What is the role of air enema in the treatment of intussusception?

Updated: Dec 20, 2018
  • Author: A Alfred Chahine, MD; Chief Editor: Carmen Cuffari, MD  more...
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Air enema is the treatment of choice in many institutions. The risk of major complications with this technique is small. Its success is decreased, as with other reducing agents, in patients with small bowel intussusceptions and in those with prolapsing intussusceptions. When performing a therapeutic enema, the recommended pressure of air insufflation should not exceed 120 cm of water. When using barium or water-soluble contrast, the column of contrast should not exceed 100 cm above the level of the buttocks.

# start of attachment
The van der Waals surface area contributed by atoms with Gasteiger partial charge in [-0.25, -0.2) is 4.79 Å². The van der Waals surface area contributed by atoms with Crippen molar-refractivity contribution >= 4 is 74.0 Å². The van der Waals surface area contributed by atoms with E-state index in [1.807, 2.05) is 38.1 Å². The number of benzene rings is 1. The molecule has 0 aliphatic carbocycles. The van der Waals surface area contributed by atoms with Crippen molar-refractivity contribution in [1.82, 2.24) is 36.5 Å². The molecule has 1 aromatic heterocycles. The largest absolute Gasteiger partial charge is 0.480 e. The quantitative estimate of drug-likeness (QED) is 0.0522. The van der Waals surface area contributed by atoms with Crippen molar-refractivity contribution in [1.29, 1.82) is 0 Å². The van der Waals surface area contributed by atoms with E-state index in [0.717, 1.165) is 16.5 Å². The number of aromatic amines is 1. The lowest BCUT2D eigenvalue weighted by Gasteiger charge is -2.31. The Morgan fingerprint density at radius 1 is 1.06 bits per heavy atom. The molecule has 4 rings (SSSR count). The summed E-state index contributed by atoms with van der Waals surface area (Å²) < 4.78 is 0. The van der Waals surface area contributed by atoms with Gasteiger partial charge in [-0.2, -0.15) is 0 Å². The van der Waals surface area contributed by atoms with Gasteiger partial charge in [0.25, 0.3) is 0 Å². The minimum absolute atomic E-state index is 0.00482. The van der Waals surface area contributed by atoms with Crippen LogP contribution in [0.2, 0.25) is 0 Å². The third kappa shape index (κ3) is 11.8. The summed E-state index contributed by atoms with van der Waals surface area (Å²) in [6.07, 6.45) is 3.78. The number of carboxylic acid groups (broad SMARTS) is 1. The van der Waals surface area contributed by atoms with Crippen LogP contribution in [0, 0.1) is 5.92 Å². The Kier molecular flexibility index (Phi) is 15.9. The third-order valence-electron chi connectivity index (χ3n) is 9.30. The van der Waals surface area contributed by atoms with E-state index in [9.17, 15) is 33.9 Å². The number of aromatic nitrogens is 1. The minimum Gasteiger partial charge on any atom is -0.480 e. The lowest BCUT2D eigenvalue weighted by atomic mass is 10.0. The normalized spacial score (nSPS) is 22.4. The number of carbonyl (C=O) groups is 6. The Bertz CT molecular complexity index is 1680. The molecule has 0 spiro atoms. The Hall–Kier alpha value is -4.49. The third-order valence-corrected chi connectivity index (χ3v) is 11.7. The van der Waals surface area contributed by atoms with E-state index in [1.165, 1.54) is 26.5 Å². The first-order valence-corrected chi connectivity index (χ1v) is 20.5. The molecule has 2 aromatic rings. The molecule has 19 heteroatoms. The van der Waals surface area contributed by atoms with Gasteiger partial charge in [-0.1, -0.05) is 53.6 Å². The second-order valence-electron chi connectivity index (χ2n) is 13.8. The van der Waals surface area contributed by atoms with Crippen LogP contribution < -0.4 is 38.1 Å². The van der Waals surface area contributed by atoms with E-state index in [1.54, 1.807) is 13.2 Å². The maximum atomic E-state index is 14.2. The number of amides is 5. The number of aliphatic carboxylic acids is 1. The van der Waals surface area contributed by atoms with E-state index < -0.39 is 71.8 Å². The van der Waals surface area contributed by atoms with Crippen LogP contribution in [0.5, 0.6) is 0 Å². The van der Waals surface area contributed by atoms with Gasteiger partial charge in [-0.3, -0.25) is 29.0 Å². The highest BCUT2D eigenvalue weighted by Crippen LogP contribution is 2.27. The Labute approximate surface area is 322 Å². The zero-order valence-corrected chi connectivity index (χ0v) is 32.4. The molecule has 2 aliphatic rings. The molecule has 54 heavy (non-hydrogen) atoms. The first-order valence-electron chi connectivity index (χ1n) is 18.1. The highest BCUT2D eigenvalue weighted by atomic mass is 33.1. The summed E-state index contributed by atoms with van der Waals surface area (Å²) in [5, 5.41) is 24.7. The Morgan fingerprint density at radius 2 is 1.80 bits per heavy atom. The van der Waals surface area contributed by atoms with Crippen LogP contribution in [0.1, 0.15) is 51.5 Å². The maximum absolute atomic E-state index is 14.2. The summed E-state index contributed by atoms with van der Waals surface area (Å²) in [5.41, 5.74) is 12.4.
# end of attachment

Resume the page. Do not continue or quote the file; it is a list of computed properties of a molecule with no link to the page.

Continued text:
Traditionally, an attempt was not considered successful until the reducing agent, whether air, barium, or water-soluble contrast, was observed refluxing back into the terminal ileum, but evidence has shown that this is not entirely necessary. Most intussusceptions that failed to show reflux into the ileum were due to either an edematous or competent ileocecal valve. When these patients were explored, they displayed a completely reduced intussusception. According to this study, a patient who becomes asymptomatic after nonoperative reduction that fails to show reflux of the reducing agent into the ileum can safely be observed. [24]

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